Using 12v and 0v to trigger digital input

I have a project that is using a grounding signal to trigger a digital input, but I also need an automotive 12v signal to trigger the same input wire as if it were being grounded. It doesn't need to necessarily need to be the same digital input pin, but the signal will be coming in on the same wire. So my logic table would be something like:

Input signal voltage at digital pin Logic
12v-14v ? 0
Floating 5v 1
Gnd/0v Gnd/0v 0

I am using a 7805 to convert the automotive 12v into 5v for the 328p pro mini 5v 16mhz Arduino. Does someone have an idea of how to best design a circuit to do this?

You can edit your post and fix the table.

Input signal voltage at digital pin Logic
12v-14v ? 0
Floating 5v 1
Gnd/0v Gnd/0v 0

Add this between the top row and the rest:

| --- | --- | --- |

I suggest to measure the voltage with a analog pin and decide in software what the logic will be.
If you already use a internal voltage reference, then you can use that or else use the default 5V as voltage reference.

A voltage divider is two resistors. With R1 = 22k and R2 = 10k, you can measure up to 16V. You can increase the values for more safety. Up to 220k and 100k should still work.

A third large resistor can be used to pull the signal towards 5V when nothing is connected. You will not be able to check if the signal is floating or 5V. You need a second (digital) pin to test if the input is really floating.

Other possibilities are using two inputs with two voltage dividers, or a single digital input with extra hardware. With a analog input, you can make the decisions in software.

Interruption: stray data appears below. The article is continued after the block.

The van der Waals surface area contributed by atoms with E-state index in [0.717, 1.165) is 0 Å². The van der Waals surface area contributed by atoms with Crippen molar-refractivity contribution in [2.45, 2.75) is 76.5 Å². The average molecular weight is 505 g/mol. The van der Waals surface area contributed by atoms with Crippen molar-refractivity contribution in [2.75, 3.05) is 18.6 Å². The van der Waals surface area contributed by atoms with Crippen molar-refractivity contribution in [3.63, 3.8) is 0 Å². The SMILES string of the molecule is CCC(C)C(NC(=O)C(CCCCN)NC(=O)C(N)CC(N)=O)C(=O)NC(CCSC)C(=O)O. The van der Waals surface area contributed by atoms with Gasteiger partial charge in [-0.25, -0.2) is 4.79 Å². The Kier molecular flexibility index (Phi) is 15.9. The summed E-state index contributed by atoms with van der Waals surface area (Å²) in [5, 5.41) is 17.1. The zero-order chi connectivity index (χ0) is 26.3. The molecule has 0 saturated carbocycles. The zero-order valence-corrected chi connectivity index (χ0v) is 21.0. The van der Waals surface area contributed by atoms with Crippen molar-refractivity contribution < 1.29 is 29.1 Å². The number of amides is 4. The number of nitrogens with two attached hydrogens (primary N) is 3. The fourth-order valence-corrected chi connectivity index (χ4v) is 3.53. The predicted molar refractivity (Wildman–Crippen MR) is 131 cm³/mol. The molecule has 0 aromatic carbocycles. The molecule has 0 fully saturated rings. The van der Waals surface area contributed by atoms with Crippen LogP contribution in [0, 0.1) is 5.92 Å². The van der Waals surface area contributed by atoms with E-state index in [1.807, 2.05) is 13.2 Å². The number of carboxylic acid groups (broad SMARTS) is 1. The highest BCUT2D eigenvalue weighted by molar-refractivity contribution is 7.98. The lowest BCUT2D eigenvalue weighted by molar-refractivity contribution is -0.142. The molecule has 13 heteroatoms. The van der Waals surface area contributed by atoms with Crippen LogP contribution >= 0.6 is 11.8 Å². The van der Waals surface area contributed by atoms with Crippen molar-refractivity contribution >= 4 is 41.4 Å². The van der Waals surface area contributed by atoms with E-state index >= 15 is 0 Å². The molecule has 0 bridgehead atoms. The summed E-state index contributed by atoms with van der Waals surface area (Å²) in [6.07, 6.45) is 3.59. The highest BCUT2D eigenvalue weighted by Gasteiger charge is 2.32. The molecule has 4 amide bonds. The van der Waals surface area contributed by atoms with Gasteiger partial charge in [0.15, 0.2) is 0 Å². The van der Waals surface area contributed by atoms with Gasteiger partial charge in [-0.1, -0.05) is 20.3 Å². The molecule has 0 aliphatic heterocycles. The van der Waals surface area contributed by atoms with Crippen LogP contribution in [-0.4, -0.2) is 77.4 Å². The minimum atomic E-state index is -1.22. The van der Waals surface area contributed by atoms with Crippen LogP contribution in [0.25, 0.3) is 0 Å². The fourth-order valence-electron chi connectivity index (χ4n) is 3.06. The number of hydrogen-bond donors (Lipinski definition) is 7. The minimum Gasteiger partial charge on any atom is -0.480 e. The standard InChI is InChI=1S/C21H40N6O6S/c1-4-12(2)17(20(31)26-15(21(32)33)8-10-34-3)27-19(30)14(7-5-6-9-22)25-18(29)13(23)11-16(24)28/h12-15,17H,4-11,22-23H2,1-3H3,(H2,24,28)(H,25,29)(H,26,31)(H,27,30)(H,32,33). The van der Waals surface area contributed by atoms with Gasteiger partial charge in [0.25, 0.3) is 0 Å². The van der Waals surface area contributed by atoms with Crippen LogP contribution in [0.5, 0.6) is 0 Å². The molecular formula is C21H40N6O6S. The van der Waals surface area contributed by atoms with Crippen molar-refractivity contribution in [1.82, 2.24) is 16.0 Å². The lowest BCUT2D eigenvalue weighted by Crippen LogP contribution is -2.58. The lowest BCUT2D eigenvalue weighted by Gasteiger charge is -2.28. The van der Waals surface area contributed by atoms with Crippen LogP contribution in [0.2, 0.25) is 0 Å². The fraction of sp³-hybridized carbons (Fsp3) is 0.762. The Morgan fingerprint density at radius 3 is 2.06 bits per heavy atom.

1 Like

Automobile is a dirty environment and simplicity is best in these environment, so a 12V sealed relay like below is a good way to design (optical isolator js also a choice)
https://www.radioshack.com/products/spst1a-12v-rd-rly?variant=20332084613

I'd go with @Koepel; use a single analog input.
trying to use two seperate digital inputs is complicated.

However to reduce the input impedance I'd use smaller resistance values - say R1=2k5, R2, R3 = 470 ohm; and a capacitor from the R1/R2/R3 - A0 junction to eliminate interference.

With those values +12 would give you around 4.5V; 0V around 2.0V; o/c very close to 2.5V

The higher the resistors values, the more the Arduino input is protected against high voltage peaks, assuming that 1mA may be pushed into the Arduino pin.

With 22k and 10k, the maximum voltage peak is 39.6V (that is theory, in real life the current into a pin can be more).
Calculation: https://www.google.com/search?q=(((5.5+%2F+10000)+%2B+0.001)+*+22000)+%2B+5.5
I think a circuit for in a car is supposed to allow a peak of 120V, so the resistors can better be higher.

I don't understand why you want such a extremely low input impedance. In all the years that I use Arduino and read this forum, I have never seen the advice to go so low.

Hi @Koepel - just that the car environment has a LOT of interference going on, and a high impedance input will be more susceptible to picking it up. Of course I agree you need to protect the arduino input.

It's not clear from your post if you know how to wire the relay.
Your wording suggests not.
If what you are saying is you need a TTL LOW (0V) input to a 5V digital circuit
to be triggered by a 12V relay, then of course the contacts of the relay would
have COM tied to the 5V GND and the N.O. (Normally Open) contact tied to
the 5V input that you want to ground. When the relay engages, the contacts
close connecting the input to GND. There should be no issue with connecting
a high impedance TTL/MOS input to GND. There will of course be some
contact bounce which can be suppressed by adding a 1k pullup to 5V connected
to a .1uF to .47uF cap to GND. The N.O. contact would connect to the junction of
the resistor and cap and from there to the digital input. Steady state of the input
would be High until the contacts close shorting it to GND but the added resistor
and cap should suppress the bounce.